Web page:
T&P was created through a federal charter providing a mandate to build a transcontinental railroad from Texas to California. Texas, California and present-day Arizona and New Mexico each agreed to grant sections of land for every mile of rail built.
Although T&P did not complete the full line, by 1881, T&P had completed 972 miles of track, entitling it to 3.5 million acres of land in Texas.
Upon the bankruptcy of T&P, the 3.5 million acres of Texas land were put into a trust (now known as Texas Pacific Land Trust) for the benefit of the bondholders who invested in the railroad.
Texas and Pacific Abrams #1 in Mitchell County became the first well to produce oil from the Permian Basin, and a few years later, the first oil pipeline was built in the basin.
The certificates of the Texas Pacific Land Trust were listed in 1927 on the New York Stock Exchange and the sub-share certificates remain actively traded today.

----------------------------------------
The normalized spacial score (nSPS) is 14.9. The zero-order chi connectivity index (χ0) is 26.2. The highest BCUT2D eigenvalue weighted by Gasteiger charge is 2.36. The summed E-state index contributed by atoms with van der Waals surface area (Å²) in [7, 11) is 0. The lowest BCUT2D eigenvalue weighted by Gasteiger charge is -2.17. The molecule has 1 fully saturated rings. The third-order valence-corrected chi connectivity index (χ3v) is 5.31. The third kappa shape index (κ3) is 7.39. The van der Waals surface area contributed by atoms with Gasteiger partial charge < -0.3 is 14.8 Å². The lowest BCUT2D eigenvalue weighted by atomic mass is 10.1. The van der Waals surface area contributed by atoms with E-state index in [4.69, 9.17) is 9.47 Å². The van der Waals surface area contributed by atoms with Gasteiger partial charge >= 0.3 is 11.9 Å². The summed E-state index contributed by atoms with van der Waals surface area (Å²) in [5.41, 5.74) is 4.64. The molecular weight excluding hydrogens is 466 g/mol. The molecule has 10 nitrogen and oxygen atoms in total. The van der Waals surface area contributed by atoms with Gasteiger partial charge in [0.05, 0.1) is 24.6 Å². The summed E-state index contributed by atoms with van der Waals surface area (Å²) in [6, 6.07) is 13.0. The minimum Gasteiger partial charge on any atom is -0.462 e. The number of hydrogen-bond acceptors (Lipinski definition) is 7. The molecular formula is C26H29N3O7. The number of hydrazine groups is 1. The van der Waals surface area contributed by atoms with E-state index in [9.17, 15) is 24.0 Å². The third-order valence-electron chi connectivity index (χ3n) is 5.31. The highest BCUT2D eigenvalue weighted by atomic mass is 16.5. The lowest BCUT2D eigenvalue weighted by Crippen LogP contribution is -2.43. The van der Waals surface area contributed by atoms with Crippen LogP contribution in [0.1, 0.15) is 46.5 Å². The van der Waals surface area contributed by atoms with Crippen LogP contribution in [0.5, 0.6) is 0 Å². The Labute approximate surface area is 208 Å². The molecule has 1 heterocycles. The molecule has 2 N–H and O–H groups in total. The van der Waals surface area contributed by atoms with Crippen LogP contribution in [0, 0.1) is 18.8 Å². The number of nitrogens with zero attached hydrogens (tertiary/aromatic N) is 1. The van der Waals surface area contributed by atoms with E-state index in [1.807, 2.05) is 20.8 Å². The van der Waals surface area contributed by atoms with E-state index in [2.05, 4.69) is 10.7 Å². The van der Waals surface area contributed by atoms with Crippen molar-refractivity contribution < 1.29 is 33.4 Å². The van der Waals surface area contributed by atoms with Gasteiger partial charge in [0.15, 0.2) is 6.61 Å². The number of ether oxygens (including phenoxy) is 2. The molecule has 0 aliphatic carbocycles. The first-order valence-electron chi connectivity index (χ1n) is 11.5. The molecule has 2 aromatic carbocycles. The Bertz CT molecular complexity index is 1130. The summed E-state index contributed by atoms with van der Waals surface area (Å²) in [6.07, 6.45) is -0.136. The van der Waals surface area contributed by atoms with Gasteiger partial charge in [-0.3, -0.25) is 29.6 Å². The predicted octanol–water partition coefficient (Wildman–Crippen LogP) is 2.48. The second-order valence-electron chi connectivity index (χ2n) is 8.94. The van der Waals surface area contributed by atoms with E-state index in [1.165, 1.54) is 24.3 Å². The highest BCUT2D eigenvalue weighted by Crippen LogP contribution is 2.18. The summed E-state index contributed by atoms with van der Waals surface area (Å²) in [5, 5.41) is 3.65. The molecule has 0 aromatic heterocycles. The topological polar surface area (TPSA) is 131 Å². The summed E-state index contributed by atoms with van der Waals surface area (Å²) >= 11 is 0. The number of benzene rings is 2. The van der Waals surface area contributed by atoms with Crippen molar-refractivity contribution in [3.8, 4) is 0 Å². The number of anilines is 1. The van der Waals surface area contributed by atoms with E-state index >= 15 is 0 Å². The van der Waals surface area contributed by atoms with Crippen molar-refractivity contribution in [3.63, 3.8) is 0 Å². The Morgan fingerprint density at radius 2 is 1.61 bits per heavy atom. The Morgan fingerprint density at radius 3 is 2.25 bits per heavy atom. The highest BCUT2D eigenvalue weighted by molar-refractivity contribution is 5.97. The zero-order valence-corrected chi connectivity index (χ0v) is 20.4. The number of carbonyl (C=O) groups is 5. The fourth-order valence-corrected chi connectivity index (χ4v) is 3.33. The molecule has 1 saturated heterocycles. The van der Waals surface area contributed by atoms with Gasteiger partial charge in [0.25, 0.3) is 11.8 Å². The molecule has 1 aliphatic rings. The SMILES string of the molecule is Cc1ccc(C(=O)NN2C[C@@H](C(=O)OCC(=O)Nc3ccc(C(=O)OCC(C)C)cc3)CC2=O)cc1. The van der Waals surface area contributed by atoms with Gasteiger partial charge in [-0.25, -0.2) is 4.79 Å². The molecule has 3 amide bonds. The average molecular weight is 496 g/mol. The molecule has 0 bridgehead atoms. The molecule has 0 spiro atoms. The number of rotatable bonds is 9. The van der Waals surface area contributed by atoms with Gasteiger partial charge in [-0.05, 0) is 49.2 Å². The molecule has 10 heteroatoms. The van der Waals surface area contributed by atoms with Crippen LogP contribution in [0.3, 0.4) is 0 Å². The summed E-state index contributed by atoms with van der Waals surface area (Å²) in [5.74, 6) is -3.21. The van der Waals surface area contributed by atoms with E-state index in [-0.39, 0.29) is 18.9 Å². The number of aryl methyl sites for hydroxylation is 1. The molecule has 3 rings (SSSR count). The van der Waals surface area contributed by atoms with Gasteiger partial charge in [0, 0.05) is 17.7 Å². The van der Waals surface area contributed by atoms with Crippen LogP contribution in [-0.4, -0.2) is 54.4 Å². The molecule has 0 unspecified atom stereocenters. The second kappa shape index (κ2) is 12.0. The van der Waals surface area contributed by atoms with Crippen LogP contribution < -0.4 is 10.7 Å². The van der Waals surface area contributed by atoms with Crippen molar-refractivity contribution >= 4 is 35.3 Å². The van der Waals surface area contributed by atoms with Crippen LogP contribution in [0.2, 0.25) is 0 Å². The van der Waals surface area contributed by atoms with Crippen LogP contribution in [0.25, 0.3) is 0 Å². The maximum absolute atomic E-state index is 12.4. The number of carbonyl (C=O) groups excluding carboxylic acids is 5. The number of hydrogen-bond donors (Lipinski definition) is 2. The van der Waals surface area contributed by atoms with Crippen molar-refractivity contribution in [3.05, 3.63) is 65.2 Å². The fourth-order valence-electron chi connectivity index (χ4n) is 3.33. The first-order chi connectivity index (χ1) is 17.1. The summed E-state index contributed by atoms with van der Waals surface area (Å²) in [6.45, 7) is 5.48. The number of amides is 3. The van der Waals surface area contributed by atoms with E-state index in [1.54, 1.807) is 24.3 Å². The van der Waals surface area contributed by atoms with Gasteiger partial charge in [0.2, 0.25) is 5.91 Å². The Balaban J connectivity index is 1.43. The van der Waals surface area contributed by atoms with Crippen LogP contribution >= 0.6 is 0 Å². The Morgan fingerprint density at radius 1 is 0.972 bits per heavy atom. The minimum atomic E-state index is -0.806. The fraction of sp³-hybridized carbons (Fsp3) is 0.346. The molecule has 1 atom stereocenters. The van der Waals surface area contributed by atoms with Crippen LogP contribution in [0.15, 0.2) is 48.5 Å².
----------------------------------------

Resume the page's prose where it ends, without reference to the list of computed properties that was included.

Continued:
The mineral estate under TPL’s land was spun-off to its shareholders under a new company named TXL Oil. TPL reserved an Non-participating interest (“NPRI”) under certain tracts of land.
Texaco purchased TXL Oil which at the time held over 2 million undeveloped acres in west Texas.
Chevron acquired Texaco for $36 billion, and now performs as an operator across a large portion of TPL’s Permian position.
The Permian Basin, which had been in production decline since the 1970’s, began to grow production as unconventional development unlocks tremendous additional reserves.
Rapid development across much of TPL’s acreage leads to increased royalty revenues for the Trust.
In June 2017, TPL announces the formation of Texas Pacific Water Resources, a wholly-owned subsidiary of the Trust focused on providing holistic water services to oil and gas operators in the Permian Basin.